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Sudan's president hits the road with defiance

After several days of rallies in the capital, Bashir flies to Darfur, where he railed against the international arrest warrant and played to the crowd of thousands of supporters.

March 09, 2009|Edmund Sanders

EL FASHER, SUDAN — Call it the "Defiance Tour '09," Sudanese-style.

After three days of packed performances in the capital, Khartoum, President Omar Hassan Ahmed Bashir took his nose-thumbing act on the road Sunday to the scene of his alleged crimes.

With a planeload of diplomats and journalists in tow, Bashir made his first visit to Darfur since the International Criminal Court issued an arrest warrant for him on war crimes charges over a six-year counter-insurgency here that killed 35,000 people and led to the deaths of an additional 100,000 from disease and hunger.

Standing in the back of a heavily guarded truck, the president took a victory lap through a dusty field and soaked up the adulation from thousands of cheering supporters. Once on the stage, he danced and joshed with the crowds. He poked his cane in the air and swung his hips.

Then as if on cue, the fans broke through the police lines and crushed toward the podium, arms stretched out toward the rock-star president.

"Bashir is in our hearts!

"Bashir is in our hearts!"

Sunday's rally was largely a show and everyone knew it. Less than a week after the arrest warrant was issued, Sudan is eager to demonstrate to the world that Bashir remains solidly in power.

As part of the "What, me worry?" strategy, Bashir even told the crowds that he didn't care anymore whether the U.N. Security Council votes to block the ICC case. That's something the government has been desperately seeking for months.

It was here in El Fasher that the Darfur rebellion began in 2003, when rebels attacked the airport. As the president's plane landed Sunday, it was clear no opposition would have a chance to do so again. (Though there was a rumor that one rebel group had threatened to fire at the plane.)

Soldiers and policemen stood guard every 30 yards along the road. Hundreds of intelligence officers mixed with the crowds. An occasional jet or helicopter flew overhead.

The precautions were in stark contrast to the daily scene in Khartoum, where the president in recent days has stood just a few feet from exuberant crowds, without barriers or security checks.

"No tyranny, no discrimination. Darfur is one nation!

"No tyranny, no discrimination. Darfur is one nation!"

As he has before, Bashir vowed to never turn over any Sudanese to the Hague-based court and shrugged off the case as irrelevant. At the same time, he sent a clear message that, when it comes to the international prosecution, you are either with him or against him.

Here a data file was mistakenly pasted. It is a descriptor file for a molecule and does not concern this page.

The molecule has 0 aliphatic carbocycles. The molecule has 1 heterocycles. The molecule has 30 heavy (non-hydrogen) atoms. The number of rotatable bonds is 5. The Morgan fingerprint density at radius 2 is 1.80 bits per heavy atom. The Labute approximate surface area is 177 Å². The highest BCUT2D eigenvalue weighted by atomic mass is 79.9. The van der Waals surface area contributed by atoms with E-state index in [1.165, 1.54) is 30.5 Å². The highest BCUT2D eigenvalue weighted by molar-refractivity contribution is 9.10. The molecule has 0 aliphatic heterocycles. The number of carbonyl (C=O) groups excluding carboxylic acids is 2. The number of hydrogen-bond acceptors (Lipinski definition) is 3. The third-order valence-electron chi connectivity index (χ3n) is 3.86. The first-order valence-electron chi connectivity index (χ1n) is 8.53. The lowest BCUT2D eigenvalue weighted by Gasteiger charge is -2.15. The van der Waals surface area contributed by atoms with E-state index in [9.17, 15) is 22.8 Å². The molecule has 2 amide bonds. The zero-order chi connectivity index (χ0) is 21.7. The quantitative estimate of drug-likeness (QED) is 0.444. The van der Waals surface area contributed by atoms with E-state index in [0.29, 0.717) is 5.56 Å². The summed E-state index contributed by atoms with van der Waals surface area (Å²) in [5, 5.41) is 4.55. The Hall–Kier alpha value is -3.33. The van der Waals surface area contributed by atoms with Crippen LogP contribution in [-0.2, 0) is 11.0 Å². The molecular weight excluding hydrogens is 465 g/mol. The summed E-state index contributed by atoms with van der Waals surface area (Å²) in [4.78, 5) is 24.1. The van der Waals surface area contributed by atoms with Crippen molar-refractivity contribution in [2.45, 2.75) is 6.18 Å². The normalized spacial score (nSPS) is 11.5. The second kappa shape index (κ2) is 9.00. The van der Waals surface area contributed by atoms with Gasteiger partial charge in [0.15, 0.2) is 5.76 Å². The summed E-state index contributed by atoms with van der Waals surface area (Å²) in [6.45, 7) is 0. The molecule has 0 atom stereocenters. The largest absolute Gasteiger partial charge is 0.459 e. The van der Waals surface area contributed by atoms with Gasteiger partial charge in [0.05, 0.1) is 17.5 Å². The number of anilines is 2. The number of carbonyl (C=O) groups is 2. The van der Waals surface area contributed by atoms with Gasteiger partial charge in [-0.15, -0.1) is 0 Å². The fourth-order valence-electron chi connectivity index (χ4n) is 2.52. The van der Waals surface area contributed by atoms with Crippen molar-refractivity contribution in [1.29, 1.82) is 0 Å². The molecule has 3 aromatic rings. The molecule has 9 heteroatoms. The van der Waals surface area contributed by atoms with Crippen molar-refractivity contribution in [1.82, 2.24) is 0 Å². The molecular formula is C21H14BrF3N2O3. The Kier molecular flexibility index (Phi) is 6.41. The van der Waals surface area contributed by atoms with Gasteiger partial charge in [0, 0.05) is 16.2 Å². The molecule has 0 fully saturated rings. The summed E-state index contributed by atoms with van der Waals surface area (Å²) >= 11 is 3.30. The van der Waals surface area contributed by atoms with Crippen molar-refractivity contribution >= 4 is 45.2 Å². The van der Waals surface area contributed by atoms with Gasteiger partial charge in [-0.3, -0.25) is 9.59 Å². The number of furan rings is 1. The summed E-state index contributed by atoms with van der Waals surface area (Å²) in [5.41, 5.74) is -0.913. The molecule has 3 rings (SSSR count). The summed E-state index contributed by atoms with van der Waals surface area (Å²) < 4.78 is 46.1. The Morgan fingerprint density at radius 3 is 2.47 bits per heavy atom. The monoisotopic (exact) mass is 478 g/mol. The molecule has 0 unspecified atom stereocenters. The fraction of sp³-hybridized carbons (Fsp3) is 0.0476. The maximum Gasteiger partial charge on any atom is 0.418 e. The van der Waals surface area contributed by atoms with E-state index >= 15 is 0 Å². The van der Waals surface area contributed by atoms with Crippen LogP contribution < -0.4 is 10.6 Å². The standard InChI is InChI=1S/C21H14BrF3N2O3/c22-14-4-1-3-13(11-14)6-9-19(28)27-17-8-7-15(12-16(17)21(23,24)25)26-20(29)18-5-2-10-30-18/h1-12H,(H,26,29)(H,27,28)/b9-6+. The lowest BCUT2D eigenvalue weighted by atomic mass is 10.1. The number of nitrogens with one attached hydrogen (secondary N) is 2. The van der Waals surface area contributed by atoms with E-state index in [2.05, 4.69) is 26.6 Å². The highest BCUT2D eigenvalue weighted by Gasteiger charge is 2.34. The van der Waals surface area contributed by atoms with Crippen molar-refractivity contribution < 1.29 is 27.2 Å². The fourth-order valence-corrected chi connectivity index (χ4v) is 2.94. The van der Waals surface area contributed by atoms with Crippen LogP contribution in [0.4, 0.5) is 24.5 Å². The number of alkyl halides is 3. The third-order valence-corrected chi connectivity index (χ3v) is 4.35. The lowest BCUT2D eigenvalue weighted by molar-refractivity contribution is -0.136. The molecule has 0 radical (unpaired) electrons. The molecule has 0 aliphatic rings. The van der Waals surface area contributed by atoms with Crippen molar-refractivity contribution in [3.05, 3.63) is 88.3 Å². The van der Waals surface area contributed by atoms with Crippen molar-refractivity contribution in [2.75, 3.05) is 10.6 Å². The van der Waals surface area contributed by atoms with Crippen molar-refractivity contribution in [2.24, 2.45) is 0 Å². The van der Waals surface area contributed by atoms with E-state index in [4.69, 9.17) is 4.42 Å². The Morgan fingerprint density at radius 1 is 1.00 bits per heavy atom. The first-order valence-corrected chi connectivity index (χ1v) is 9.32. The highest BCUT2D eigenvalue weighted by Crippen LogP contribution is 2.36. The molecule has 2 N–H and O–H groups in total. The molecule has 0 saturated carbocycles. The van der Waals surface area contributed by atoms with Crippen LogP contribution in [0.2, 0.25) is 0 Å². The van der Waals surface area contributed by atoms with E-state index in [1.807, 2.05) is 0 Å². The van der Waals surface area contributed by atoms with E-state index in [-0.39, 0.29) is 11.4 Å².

"Anyone who supports the court is under my shoe," he said.

Not surprisingly, those with an opposing viewpoint steered clear of the rally. Amid the security, even those who supported Bashir appeared nervous to speak to Western news media.

"The situation is very bad," said one El Fasher resident who did not attend the rally and did not want to be identified. "Security is everywhere. People are very afraid."

Bashir didn't visit any of the displacement camps around El Fasher, where some of Darfur's 2.5 million homeless people live.

During a string of speeches, one man claiming to represent displaced families took the stage and expressed support for Bashir.

"We stand by our president," Anwar Mohammed Abdullah said. "He is innocent. There is no extermination in Darfur."

The man went on to say that displaced people in Darfur were unconcerned by the government's expulsion of more than a dozen foreign humanitarian aid groups in reaction to the arrest warrant.

Try saying that while standing in one of Darfur's increasingly desperate camps today and you might not make it out alive. Anxiety levels are rising inside the camps, United Nations officials say, though demonstrations have been peaceful.

Bashir alleges that the expelled aid groups, including Doctors Without Borders, Care International and Oxfam, turned over incriminating evidence about the government to ICC prosecutor Luis Moreno-Ocampo and were working to unseat him in the upcoming election.

"Ocampo is an American dog!

"Ocampo is an American dog!"

Adding to the showbiz feel have been the president's frequent costume changes. These days, Cher has nothing on Bashir. At times he dons a well-decorated military uniform; on other occasions he prefers a Western-style suit jacket.

On Sunday, he began in a tan African safari suit and ended in traditional white robes and Arab headdress.

His 40-minute speech hit familiar anti-Western, anti-U.S. themes, rattling off a list of American ghosts -- slavery, mistreatment of Native Americans, Hiroshima, Vietnam and Abu Ghraib -- and asked what right the United States has to judge Sudan.

"Is that not genocide?" he said.

"Down, down USA! We won't be ruled by the CIA!

"Down, down USA! We won't be ruled by the CIA!"

Hoarse and sunbaked, Bashir concluded by urging the crowd to work toward unity. But he told them to also be prepared for a fight.

"Get ready," he said. "We are the grandsons of martyrs."

The crowds dispersed -- by foot, by camel, by horse and in the backs of pickup trucks.

For Bashir, there was just enough time for a quick lunch and public prayer before jetting back to Khartoum for his next gig.


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